Table of Contents
International Scholarly Research Notices
Volume 2014, Article ID 624185, 7 pages
http://dx.doi.org/10.1155/2014/624185
Clinical Study

Sentinel Lymph Node Biopsy Should Be Included with the Initial Surgery for High-Risk Ductal Carcinoma-In-Situ

Department of General Surgery, Tan Tock Seng Hospital, 11 Jalan Tan Tock Seng, Singapore 308433

Received 23 April 2014; Revised 30 August 2014; Accepted 2 September 2014; Published 29 October 2014

Academic Editor: Qiuyin Cai

Copyright © 2014 Ern Yu Tan et al. This is an open access article distributed under the Creative Commons Attribution License, which permits unrestricted use, distribution, and reproduction in any medium, provided the original work is properly cited.

Abstract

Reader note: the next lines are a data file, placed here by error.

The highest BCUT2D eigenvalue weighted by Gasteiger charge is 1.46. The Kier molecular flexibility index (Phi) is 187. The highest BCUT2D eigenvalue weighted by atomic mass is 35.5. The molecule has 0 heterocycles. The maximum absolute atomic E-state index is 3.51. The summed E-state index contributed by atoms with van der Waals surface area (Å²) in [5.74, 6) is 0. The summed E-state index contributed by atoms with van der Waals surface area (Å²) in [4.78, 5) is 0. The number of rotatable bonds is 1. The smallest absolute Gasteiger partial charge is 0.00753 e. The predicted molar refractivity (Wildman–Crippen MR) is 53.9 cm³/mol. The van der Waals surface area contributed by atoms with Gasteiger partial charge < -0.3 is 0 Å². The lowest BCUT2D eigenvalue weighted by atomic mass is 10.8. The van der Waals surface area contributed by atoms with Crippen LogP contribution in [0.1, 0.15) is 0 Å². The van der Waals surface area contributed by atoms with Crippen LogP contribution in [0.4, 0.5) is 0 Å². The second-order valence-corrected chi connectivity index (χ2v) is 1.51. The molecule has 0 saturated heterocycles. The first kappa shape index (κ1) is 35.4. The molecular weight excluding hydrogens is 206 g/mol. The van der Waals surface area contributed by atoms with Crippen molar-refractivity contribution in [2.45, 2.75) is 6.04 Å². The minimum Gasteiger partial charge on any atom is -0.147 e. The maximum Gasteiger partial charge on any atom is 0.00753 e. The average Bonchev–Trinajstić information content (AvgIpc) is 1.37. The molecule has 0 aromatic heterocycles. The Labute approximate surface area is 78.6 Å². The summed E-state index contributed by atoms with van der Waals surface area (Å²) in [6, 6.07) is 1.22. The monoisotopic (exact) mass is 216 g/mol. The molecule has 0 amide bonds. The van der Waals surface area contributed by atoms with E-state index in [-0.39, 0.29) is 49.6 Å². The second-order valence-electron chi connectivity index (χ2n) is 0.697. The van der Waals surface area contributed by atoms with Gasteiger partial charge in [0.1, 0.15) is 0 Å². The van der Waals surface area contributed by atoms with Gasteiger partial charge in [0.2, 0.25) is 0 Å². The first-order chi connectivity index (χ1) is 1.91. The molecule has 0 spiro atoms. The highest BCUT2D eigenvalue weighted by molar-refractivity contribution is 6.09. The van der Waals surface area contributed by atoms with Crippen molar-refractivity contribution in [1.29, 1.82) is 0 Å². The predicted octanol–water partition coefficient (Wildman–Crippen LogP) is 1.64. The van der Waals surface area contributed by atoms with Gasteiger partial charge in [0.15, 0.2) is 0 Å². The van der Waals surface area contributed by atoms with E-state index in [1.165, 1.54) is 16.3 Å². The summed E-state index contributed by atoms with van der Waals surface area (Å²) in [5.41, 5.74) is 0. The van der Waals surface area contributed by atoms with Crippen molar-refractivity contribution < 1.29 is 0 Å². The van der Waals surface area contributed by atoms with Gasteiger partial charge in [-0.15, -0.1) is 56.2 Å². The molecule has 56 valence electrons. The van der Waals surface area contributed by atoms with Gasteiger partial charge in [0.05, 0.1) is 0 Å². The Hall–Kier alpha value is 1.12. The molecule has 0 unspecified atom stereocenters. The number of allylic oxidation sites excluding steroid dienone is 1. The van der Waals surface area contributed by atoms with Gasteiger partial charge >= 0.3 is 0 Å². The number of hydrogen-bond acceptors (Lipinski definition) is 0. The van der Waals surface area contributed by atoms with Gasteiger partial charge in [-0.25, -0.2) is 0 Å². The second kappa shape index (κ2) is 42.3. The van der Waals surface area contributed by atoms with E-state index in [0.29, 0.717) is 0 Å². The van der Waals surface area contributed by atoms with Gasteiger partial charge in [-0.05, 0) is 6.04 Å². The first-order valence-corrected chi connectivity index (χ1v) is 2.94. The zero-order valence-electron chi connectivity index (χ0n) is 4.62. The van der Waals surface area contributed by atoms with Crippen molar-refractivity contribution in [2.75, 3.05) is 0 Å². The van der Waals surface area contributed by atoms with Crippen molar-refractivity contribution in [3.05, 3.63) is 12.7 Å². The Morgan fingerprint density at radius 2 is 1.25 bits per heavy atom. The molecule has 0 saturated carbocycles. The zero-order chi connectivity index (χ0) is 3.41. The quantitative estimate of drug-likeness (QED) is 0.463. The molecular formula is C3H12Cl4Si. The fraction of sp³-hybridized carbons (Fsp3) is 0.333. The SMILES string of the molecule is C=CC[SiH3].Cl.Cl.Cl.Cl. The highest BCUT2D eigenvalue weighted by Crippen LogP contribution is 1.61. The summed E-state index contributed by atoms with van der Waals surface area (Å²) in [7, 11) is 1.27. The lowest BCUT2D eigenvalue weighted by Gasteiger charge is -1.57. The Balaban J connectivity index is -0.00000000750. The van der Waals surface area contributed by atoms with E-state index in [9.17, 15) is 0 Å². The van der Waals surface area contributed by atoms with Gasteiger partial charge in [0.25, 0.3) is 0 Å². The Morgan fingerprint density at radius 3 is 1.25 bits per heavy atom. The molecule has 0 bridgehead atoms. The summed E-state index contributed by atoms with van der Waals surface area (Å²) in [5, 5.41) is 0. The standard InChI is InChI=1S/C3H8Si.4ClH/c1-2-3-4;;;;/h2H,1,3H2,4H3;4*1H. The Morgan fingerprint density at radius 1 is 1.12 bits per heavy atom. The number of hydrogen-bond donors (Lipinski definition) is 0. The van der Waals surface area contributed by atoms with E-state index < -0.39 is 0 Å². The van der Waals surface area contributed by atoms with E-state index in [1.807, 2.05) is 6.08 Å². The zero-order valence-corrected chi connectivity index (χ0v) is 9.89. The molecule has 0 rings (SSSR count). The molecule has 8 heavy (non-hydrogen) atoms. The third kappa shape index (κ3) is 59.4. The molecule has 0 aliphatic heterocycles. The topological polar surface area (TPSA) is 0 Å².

Background. A proportion of those diagnosed preoperatively with ductal carcinoma-in-situ (DCIS) will be histologically upgraded to invasive carcinoma. Repeat surgery for sentinel lymph node (SLN) biopsy will be required if it had not been included with the initial surgery. We reviewed the outcome of SLN biopsy performed with the initial surgery based on a preoperative diagnosis of DCIS and aimed to identify patients at risk of histological upgrade. Methods. Retrospective review of 294 consecutive female patients diagnosed with DCIS was performed at our institute from January 1, 2001, to December 31, 2008. Results. Of the 294 patients, 132 (44.9%) underwent SLN biopsy together with the initial surgery. The SLN was positive for metastases in 5 patients, all of whom had tumours that were histologically upgraded. Histological upgrade also occurred in 43 of the 127 patients (33.9%) in whom the SLN was negative for metastases. On multivariate analysis, histological upgrade was more likely if a mass was detected on mammogram, if the preoperative diagnosis was obtained with core biopsy and if microinvasion was reported in the biopsy. Conclusion. Patients in whom a preoperative diagnosis of DCIS is likely to be upgraded to invasive carcinoma will benefit from SLN biopsy being performed with the initial surgery.